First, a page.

Pharmacokinetic (PK) analysis of OLDA

For the PK studies, mice were injected with OLDA (10 mg/kg, i.v.) at T = 0 and blood was collected at T = 1, 2, 5, 15, 30, 60 min, and then at 2, 6 and 24 h to assess residual plasma concentration of OLDA (n = 4 mice per time point). Levels of OLDA were quantified by Cayman Chemicals Inc. using selective, multiple-reaction monitoring (MRM) Liquid Chromatography with tandem mass spectrometry (LC–MS/MS)-based method.

Quantitation of endogenous lipids

For endogenous lipid assays, mice were injected with LPS (3 mg/kg i.v.) at T = 0, and brain and blood were collected at T = 10, 30 and 120 min and were immediately processed to preserve lipids. Plasmas were placed in glass vials. Endocannabinoids, endovanilloids, arachidonic acid, and prostanoids were quantified using a (LC–MS/MS)-based method. Aliquots of internal standard solution and blank 1:1 Acetonitrile (ACN): H2O (10 μl each) were added before gently mixing the tube contents. The diluted plasma was extracted with 60 μl of methyl tert-butyl ether (MtBE), thoroughly vortex-mixed for 30 s, then phase separated by centrifuging for 30 s at 16,100 rcf. The aqueous phases were frozen by placing the samples into − 80 °C freezer for approximately 2 min; then the organic phases were drawn off and placed in glass autosampler vials. The MtBE was dried under speed-vac centrifuge for 15 min, after which 50 μl 1:1 ACN:H2O was added back to the vial to reconstitute the contents for injection onto the instrument (Waters Acquity I-Class UPLC with Xevo, TQ-S micro MS/MS).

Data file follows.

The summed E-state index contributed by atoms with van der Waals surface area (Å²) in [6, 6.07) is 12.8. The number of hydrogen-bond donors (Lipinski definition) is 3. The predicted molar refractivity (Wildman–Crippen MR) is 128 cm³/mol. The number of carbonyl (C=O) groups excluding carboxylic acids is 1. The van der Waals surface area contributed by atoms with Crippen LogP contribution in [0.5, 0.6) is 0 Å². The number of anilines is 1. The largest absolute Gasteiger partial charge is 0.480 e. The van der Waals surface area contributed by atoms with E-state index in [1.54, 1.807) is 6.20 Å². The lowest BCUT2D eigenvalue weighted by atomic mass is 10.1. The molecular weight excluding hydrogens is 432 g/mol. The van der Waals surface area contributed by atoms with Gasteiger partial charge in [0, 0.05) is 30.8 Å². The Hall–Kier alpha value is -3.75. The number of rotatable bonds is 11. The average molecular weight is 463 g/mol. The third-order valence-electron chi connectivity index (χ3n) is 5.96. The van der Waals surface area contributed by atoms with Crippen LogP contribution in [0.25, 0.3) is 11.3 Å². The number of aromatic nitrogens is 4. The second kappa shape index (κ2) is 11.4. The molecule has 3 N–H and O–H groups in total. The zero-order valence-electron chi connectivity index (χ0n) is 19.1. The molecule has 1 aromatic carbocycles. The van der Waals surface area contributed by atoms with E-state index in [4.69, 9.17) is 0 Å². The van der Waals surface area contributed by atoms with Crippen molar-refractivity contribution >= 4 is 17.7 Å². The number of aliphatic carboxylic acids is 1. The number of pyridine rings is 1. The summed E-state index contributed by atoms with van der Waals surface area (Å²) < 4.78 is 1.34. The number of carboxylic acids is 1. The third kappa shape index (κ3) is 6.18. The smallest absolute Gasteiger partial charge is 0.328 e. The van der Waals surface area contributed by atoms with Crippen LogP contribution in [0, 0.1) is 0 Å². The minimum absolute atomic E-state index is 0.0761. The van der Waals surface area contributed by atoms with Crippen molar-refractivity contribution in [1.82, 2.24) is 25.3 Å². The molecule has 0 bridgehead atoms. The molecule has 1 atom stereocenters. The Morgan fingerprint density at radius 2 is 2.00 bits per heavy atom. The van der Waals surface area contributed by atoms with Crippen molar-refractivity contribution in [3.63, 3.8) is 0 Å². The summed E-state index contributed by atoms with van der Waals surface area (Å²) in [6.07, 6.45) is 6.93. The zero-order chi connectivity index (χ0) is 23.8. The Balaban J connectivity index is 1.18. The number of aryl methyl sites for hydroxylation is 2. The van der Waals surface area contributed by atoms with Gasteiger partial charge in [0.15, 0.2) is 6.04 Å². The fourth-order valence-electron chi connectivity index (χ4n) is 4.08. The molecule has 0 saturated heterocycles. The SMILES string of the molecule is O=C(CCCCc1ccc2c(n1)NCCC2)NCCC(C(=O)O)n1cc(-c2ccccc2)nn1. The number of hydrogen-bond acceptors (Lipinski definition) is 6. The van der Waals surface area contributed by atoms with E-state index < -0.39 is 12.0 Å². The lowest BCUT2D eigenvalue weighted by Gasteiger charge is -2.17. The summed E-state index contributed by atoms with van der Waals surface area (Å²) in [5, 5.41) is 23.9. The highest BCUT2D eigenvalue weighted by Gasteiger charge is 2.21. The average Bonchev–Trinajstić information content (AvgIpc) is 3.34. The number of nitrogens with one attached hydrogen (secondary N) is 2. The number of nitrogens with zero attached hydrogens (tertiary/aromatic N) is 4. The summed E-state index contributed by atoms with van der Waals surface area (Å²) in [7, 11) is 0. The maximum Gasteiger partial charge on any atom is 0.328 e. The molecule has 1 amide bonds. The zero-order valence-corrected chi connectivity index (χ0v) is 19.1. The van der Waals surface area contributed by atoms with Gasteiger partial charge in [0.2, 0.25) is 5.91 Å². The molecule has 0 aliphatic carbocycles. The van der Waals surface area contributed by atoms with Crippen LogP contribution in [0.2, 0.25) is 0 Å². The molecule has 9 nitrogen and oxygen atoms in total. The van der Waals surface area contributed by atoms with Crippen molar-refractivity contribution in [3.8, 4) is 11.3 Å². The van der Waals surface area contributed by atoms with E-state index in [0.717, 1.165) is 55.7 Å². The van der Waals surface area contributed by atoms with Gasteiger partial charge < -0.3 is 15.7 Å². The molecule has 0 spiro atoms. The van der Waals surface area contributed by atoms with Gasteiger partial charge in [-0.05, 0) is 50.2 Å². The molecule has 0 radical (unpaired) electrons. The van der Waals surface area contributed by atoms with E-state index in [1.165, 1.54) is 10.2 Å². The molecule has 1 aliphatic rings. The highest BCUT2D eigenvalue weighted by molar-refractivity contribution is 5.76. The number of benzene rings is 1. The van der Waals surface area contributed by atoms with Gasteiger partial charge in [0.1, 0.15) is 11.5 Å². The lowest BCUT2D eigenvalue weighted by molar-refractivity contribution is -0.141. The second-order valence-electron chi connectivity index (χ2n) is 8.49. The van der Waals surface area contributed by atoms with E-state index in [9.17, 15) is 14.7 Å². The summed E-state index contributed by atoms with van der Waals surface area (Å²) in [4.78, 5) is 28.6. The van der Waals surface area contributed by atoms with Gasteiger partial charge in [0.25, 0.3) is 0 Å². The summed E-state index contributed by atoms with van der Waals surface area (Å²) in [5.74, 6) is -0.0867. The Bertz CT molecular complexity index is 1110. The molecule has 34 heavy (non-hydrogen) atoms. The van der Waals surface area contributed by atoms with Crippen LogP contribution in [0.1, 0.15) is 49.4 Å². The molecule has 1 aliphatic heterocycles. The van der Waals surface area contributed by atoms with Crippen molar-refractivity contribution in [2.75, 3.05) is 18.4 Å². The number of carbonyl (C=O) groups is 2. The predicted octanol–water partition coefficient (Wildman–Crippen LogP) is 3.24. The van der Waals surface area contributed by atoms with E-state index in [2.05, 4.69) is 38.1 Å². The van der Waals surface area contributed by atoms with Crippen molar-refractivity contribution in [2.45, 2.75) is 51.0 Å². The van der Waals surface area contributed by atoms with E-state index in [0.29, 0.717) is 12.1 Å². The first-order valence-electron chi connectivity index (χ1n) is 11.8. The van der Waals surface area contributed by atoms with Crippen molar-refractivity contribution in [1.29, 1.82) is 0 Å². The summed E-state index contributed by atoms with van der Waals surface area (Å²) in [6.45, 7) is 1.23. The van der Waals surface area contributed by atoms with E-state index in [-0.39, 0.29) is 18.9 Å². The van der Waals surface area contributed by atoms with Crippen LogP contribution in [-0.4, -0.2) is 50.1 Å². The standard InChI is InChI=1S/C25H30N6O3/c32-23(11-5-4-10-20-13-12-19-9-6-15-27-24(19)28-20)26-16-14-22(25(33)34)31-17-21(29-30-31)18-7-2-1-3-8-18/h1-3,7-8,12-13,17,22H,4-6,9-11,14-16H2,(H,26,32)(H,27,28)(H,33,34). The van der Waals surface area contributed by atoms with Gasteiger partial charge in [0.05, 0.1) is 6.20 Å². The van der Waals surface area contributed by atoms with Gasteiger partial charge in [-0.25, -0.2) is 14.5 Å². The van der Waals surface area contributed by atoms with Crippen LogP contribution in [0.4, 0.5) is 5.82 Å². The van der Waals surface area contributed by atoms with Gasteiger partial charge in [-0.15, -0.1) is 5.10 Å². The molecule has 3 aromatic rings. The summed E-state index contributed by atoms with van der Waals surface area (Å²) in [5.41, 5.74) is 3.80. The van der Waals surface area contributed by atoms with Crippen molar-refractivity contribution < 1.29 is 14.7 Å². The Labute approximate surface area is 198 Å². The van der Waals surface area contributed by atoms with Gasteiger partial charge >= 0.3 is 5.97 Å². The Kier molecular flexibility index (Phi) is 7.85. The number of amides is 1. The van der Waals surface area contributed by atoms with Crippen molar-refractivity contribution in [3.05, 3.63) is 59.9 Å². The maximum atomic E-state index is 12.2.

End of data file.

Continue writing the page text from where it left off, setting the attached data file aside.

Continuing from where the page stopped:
Immunoassays

Blood samples were collected from the retro-orbital vein sinus of anesthetized mice into heparin-coated capillary tubes, or terminally by cardiac puncture into heparin-coated syringes Subsequently, the tubes were centrifuged, and the plasmas were removed and stored at − 80 °C until analysis. Brains were collected after killing and flushing the blood with cold PBS and immediately frozen in liquid nitrogen. Levels of IL-10, IL-6, and CCL2, were measured using Quantikine ELISA Kit® (R&D Systems, Inc.), according to the appropriate dilution and following the manufacturer’s instructions. Multiplex assays were performed using the Procartaplex™ immunoassay technology (Thermo Fisher).

Cell culture and in vitro experiments

Primary macrophages were derived from mouse bone marrow-derived cells (BMDM). Tibias and femurs of wild-type male mice were dissected, and their bone marrows were flushed out. Cells were incubated for 7 days at 37 °C, in humidified, 5% CO2 in a solution of RPMI 1640 medium, 20% neonatal calf serum, and 20% L929-conditioned medium, which is rich in macrophage-colony-stimulating factor. Primary human lung microvascular endothelial cells (HMVEC) and astrocytes from male and female cadavers (Lonza, Basel, Switzerland) were used at passage 3–6. HMVEC or astrocytes were cultured at 37 °C, 5% CO2 in appropriate tissue culture medium to 90–100% confluence before treatment. They were then simultaneously treated with E. coli 0111:B4 LPS (1 μg/ml; Sigma-Aldrich, St. Louis, MO) and test agents (e.g., OLDA).